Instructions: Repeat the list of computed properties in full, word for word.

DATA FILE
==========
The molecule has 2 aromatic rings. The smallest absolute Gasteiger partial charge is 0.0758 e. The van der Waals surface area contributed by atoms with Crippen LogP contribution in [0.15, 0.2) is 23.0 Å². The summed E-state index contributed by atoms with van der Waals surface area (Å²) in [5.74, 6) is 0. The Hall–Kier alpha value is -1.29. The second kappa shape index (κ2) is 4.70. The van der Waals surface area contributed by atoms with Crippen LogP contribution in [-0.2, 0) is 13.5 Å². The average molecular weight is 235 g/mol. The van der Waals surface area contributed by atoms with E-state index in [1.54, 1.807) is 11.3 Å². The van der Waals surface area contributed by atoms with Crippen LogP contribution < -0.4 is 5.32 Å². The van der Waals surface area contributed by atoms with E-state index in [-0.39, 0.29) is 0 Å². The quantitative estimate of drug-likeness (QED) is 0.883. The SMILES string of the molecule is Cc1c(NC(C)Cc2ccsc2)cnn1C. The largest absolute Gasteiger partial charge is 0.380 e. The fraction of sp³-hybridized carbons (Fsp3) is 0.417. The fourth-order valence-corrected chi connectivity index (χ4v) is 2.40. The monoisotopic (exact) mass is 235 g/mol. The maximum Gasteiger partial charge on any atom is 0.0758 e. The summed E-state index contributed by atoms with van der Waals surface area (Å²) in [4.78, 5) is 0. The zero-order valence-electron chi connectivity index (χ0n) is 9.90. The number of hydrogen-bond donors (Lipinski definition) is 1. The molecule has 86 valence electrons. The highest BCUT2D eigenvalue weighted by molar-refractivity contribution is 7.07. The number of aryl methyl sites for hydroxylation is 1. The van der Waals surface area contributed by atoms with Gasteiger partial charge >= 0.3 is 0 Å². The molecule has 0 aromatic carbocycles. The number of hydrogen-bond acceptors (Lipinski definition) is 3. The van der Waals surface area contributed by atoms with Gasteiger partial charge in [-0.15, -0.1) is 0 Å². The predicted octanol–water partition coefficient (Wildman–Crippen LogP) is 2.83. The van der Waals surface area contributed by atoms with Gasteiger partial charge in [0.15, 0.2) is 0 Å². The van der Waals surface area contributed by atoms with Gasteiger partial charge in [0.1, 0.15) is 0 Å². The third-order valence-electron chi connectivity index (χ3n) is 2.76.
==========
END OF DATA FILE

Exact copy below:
The molecule has 2 aromatic rings. The smallest absolute Gasteiger partial charge is 0.0758 e. The van der Waals surface area contributed by atoms with Crippen LogP contribution in [0.15, 0.2) is 23.0 Å². The summed E-state index contributed by atoms with van der Waals surface area (Å²) in [5.74, 6) is 0. The Hall–Kier alpha value is -1.29. The second kappa shape index (κ2) is 4.70. The van der Waals surface area contributed by atoms with Crippen LogP contribution in [-0.2, 0) is 13.5 Å². The average molecular weight is 235 g/mol. The van der Waals surface area contributed by atoms with E-state index in [1.54, 1.807) is 11.3 Å². The van der Waals surface area contributed by atoms with Crippen LogP contribution < -0.4 is 5.32 Å². The van der Waals surface area contributed by atoms with E-state index in [-0.39, 0.29) is 0 Å². The quantitative estimate of drug-likeness (QED) is 0.883. The SMILES string of the molecule is Cc1c(NC(C)Cc2ccsc2)cnn1C. The largest absolute Gasteiger partial charge is 0.380 e. The fraction of sp³-hybridized carbons (Fsp3) is 0.417. The fourth-order valence-corrected chi connectivity index (χ4v) is 2.40. The monoisotopic (exact) mass is 235 g/mol. The maximum Gasteiger partial charge on any atom is 0.0758 e. The summed E-state index contributed by atoms with van der Waals surface area (Å²) in [4.78, 5) is 0. The zero-order valence-electron chi connectivity index (χ0n) is 9.90. The number of hydrogen-bond donors (Lipinski definition) is 1. The molecule has 86 valence electrons. The highest BCUT2D eigenvalue weighted by molar-refractivity contribution is 7.07. The number of aryl methyl sites for hydroxylation is 1. The van der Waals surface area contributed by atoms with Gasteiger partial charge >= 0.3 is 0 Å². The molecule has 0 aromatic carbocycles. The number of hydrogen-bond acceptors (Lipinski definition) is 3. The van der Waals surface area contributed by atoms with Gasteiger partial charge in [-0.15, -0.1) is 0 Å². The predicted octanol–water partition coefficient (Wildman–Crippen LogP) is 2.83. The van der Waals surface area contributed by atoms with Gasteiger partial charge in [0.15, 0.2) is 0 Å². The van der Waals surface area contributed by atoms with Gasteiger partial charge in [0.1, 0.15) is 0 Å². The third-order valence-electron chi connectivity index (χ3n) is 2.76.